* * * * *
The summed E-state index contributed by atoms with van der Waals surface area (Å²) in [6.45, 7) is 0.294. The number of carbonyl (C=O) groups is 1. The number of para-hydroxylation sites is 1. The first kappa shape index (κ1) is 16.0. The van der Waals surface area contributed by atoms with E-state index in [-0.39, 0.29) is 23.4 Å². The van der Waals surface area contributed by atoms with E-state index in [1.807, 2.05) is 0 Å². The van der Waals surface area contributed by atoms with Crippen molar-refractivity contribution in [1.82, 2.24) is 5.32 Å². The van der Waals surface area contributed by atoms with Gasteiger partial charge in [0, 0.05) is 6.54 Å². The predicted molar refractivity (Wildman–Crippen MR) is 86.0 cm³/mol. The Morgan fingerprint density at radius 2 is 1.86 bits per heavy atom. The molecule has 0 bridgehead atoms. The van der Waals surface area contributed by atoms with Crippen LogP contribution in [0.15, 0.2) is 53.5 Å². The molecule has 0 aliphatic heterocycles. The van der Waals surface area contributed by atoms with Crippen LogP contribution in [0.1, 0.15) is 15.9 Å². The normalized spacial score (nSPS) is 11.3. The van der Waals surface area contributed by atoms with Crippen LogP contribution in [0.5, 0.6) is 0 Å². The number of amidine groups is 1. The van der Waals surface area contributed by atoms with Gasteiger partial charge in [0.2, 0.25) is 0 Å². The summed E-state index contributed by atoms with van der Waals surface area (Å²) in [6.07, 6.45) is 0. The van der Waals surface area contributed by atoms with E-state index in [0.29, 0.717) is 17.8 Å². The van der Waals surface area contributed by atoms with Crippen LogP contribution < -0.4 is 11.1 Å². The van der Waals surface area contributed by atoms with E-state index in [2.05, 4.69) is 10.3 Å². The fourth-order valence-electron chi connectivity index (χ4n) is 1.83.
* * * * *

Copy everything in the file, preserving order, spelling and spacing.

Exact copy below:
The summed E-state index contributed by atoms with van der Waals surface area (Å²) in [6.45, 7) is 0.294. The number of carbonyl (C=O) groups is 1. The number of para-hydroxylation sites is 1. The first kappa shape index (κ1) is 16.0. The van der Waals surface area contributed by atoms with E-state index in [-0.39, 0.29) is 23.4 Å². The van der Waals surface area contributed by atoms with E-state index in [1.807, 2.05) is 0 Å². The van der Waals surface area contributed by atoms with Crippen molar-refractivity contribution in [1.82, 2.24) is 5.32 Å². The van der Waals surface area contributed by atoms with Gasteiger partial charge in [0, 0.05) is 6.54 Å². The predicted molar refractivity (Wildman–Crippen MR) is 86.0 cm³/mol. The Morgan fingerprint density at radius 2 is 1.86 bits per heavy atom. The molecule has 0 bridgehead atoms. The van der Waals surface area contributed by atoms with Crippen LogP contribution in [0.15, 0.2) is 53.5 Å². The molecule has 0 aliphatic heterocycles. The van der Waals surface area contributed by atoms with Crippen LogP contribution in [0.1, 0.15) is 15.9 Å². The normalized spacial score (nSPS) is 11.3. The van der Waals surface area contributed by atoms with Crippen LogP contribution in [0.5, 0.6) is 0 Å². The number of amidine groups is 1. The van der Waals surface area contributed by atoms with Gasteiger partial charge in [0.2, 0.25) is 0 Å². The summed E-state index contributed by atoms with van der Waals surface area (Å²) in [6.07, 6.45) is 0. The van der Waals surface area contributed by atoms with E-state index in [0.29, 0.717) is 17.8 Å². The van der Waals surface area contributed by atoms with Crippen LogP contribution < -0.4 is 11.1 Å². The van der Waals surface area contributed by atoms with E-state index in [2.05, 4.69) is 10.3 Å². The fourth-order valence-electron chi connectivity index (χ4n) is 1.83.